Found 60 Learning Lab Collections containing: animals
The term, The Columbian Exchange, refers to the widespread exchange of animals, plants, diseases, technology and ideas that occurred between Afro-Eurasia and the Americas after Christopher Columbus landed in the New World in 1492. The Columbus Exchange lasted throughout the years of expansion and discovery. During this time, we see a huge change in society. We see a change in American transportation, in agriculture, in the food we eat, in the clothing we wear, and as well as in architecture.
Throughout this collection you will see the various of things that were traded between city and city and how they were important in the world at the time. You will also see that not only did The Columbian Exchange bring goods to the Old and New World, but it also brought diseases such as syphilis, small pox, and polio.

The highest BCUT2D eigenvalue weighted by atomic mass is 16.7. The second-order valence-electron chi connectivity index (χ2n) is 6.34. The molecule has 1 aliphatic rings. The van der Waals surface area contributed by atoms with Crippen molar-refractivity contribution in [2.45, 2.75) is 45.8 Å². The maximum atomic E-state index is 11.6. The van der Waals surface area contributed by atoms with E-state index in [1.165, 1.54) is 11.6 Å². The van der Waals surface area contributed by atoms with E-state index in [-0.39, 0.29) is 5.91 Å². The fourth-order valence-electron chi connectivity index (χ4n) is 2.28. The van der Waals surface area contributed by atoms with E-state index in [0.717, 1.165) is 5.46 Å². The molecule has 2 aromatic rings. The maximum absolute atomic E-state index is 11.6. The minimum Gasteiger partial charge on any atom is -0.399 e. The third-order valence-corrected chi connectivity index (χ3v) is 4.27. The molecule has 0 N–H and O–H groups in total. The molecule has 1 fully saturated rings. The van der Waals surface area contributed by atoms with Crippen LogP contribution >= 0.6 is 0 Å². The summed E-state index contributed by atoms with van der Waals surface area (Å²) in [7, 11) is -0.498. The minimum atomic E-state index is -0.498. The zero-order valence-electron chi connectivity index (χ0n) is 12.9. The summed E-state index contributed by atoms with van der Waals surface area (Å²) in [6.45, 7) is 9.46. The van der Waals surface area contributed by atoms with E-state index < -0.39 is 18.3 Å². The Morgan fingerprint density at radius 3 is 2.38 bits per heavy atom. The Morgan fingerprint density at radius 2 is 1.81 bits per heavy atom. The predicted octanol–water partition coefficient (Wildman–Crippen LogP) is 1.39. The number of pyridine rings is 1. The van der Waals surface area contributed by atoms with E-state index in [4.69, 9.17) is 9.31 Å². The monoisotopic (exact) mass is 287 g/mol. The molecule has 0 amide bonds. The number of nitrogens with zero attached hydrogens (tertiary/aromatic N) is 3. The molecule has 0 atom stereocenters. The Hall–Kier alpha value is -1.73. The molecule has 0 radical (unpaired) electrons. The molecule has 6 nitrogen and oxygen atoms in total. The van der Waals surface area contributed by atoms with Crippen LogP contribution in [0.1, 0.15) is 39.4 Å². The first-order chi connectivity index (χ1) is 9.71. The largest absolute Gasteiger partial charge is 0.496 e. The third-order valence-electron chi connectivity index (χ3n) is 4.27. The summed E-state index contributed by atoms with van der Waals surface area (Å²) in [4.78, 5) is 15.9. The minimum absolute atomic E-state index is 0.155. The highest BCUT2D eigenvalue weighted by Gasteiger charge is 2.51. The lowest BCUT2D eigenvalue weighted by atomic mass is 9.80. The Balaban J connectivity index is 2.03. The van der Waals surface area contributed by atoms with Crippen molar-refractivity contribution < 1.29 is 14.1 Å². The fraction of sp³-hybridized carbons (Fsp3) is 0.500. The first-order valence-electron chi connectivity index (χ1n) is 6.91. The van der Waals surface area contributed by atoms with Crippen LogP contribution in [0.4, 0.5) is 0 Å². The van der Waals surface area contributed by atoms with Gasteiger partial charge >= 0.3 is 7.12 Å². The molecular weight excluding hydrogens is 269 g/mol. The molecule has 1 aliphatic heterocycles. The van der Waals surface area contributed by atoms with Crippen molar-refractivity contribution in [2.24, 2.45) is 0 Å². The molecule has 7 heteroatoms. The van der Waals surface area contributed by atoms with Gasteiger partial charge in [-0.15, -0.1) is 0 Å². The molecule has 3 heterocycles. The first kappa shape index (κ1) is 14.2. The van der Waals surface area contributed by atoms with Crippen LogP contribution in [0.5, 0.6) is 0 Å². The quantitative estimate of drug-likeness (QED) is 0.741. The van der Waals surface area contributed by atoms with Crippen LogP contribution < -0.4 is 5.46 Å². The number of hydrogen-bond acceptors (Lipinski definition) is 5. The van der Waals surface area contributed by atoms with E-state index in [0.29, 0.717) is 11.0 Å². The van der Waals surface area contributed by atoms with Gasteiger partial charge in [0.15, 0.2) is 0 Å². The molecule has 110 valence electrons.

Objects that represent the way of life in England, some of their core values, and other aspects such as fashion and the origin of Shakespeare's Globe Theater. Although we associate England with the power they obtained over the colonies and other areas of the world after the Seven Years War there were many other factors that contributed to the culture of this country. Aside from their strong army that allowed them to conquer vast lands England gave way to many ideas, inventions and forms of art.
English citizens understood the importance of nature and animals and spent a generous amount of time outdoors. Many items that originated in England portray innocence and their connection with the universe.
My collection is a compilation of documents and photos of events happened in the United States History before the period of Civil War. Although not all of the items are made at the time before 1865, the content of these items represents the history figures and events of that time.